As upright creatures, the forces of gravity keep our feet on the ground, but what keeps us from toppling over when external forces interfere with our movement patterns? The answer is actually quite complex. Every activity of daily living or sport triggers special reflexes, which help us maintain stability. These reflexes, which are ingrained in our nervous system during infancy, fall into two major groups:
1. Righting Reactions
2. Tilting or Equilibrium Reactions
Righting or labyrinthine reactions, which occur when we move on stable ground, are divided into five different reflexes. They maintain head and neck alignment, bring your body into an upright position, and adjust other body parts based on their relationship to the position of your head. These include:
- Labyrinthine righting reflexes acting on the head
- Body-righting reflexes acting on the head
- Neck-righting reflexes
- Body-righting reflexes acting on the body
- Optical righting reflexes
When your vestibular system senses that your body is not erect, it triggers the righting reflex. It moves your head alignment, and coaxes the rest of your body to follow suit. The barbell squat is a prime example. If your body senses that the barbell is falling to one side, it hopefully triggers your righting reflexes and makes the appropriate adjustments.
Equilibrium or tilting reactions complement our righting reflexes. They stabilize our center of gravity and keep us from falling. These reflexes include:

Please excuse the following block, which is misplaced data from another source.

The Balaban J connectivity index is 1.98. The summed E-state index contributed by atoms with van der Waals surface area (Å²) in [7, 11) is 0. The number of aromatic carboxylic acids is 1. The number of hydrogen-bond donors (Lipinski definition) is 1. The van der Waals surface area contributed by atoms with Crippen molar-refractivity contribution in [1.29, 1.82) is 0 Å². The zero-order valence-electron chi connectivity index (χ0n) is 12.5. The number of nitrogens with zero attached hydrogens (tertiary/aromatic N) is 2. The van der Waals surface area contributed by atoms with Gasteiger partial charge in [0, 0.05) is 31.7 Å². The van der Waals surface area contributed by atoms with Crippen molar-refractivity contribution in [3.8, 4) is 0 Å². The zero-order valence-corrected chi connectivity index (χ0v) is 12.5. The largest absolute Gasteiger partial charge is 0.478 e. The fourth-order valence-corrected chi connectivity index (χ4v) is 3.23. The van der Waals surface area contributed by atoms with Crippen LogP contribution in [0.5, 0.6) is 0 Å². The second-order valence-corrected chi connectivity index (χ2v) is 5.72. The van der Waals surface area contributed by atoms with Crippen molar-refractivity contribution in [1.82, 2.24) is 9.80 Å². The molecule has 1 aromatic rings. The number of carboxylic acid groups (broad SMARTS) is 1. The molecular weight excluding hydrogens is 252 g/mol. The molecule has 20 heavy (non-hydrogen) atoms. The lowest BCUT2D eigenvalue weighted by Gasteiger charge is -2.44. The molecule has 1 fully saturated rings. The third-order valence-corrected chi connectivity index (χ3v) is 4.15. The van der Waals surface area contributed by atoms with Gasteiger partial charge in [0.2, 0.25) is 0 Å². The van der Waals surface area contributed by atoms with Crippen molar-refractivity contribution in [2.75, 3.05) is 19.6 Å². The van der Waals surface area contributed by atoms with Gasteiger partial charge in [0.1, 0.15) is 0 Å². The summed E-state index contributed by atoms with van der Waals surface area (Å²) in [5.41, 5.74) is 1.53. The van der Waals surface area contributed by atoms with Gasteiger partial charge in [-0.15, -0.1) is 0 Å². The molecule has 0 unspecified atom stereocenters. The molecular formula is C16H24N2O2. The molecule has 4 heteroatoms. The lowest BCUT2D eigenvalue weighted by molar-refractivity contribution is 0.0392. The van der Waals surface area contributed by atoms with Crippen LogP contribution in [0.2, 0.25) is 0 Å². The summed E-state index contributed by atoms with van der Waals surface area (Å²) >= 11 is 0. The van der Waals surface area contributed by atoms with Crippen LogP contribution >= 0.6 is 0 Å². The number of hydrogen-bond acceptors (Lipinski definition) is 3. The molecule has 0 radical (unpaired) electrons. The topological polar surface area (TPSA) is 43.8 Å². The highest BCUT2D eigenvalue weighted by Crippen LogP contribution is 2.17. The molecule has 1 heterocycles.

- Protective movements of the arms and legs
- Tilting reactions
- Postural fixating reflexes
In contrast to righting reflexes, tilting reflexes occur when we stand or move across unstable ground. Surfing, walking across the moving sidewalk at an airport, standing on a bus or fishing boat all require well-tuned tilting reactions. Squats on a balance board train your tilting reflexes.
When Your Body Gets It Wrong
In a perfect world, your body would trigger the perfect reflex reaction at the perfect time. Nobody, however, is perfect. Muscular imbalances, postural inefficiencies and faulty proprioception or spatial awareness can incorrectly alter your perception of a centered alignment. That’s why we have personal trainers.
Postural assessment and muscular imbalance identification form the foundation of any personal training program. That’s why it’s called personal. Once your personal trainer determines what needs to be corrected, he or she will devise a program based on your sport. Although all athletes and participants in the sport of life should train both their righting and tilting reflexes, depending on your sport, your trainer might put more emphasis on one reflex instead of the other.
Call Happy Physio for expert Physiotherapy on (08) 9272 7359 today!